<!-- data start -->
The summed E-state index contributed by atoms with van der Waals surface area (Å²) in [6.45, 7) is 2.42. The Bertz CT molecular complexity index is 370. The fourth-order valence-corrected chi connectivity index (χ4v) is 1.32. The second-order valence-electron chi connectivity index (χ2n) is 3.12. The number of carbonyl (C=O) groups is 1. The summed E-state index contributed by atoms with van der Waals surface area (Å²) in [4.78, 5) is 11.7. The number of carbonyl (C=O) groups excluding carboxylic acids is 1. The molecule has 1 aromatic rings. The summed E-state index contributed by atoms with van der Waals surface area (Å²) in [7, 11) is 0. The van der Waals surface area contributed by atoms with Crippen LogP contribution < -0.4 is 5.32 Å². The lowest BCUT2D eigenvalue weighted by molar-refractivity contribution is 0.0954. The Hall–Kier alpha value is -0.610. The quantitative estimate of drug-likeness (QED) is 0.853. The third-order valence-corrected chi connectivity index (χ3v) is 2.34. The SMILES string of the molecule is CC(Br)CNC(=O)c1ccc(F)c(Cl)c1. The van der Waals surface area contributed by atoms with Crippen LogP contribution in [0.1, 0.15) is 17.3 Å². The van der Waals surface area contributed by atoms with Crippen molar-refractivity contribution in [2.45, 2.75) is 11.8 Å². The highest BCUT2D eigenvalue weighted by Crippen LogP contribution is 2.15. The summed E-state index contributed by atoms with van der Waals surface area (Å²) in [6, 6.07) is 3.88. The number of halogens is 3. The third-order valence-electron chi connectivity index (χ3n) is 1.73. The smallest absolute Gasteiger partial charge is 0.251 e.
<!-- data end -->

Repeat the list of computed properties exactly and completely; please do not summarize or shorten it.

The summed E-state index contributed by atoms with van der Waals surface area (Å²) in [6.45, 7) is 2.42. The Bertz CT molecular complexity index is 370. The fourth-order valence-corrected chi connectivity index (χ4v) is 1.32. The second-order valence-electron chi connectivity index (χ2n) is 3.12. The number of carbonyl (C=O) groups is 1. The summed E-state index contributed by atoms with van der Waals surface area (Å²) in [4.78, 5) is 11.7. The number of carbonyl (C=O) groups excluding carboxylic acids is 1. The molecule has 1 aromatic rings. The summed E-state index contributed by atoms with van der Waals surface area (Å²) in [7, 11) is 0. The van der Waals surface area contributed by atoms with Crippen LogP contribution < -0.4 is 5.32 Å². The lowest BCUT2D eigenvalue weighted by molar-refractivity contribution is 0.0954. The Hall–Kier alpha value is -0.610. The quantitative estimate of drug-likeness (QED) is 0.853. The third-order valence-corrected chi connectivity index (χ3v) is 2.34. The SMILES string of the molecule is CC(Br)CNC(=O)c1ccc(F)c(Cl)c1. The van der Waals surface area contributed by atoms with Crippen LogP contribution in [0.1, 0.15) is 17.3 Å². The van der Waals surface area contributed by atoms with Crippen molar-refractivity contribution in [2.45, 2.75) is 11.8 Å². The highest BCUT2D eigenvalue weighted by Crippen LogP contribution is 2.15. The summed E-state index contributed by atoms with van der Waals surface area (Å²) in [6, 6.07) is 3.88. The number of halogens is 3. The third-order valence-electron chi connectivity index (χ3n) is 1.73. The smallest absolute Gasteiger partial charge is 0.251 e.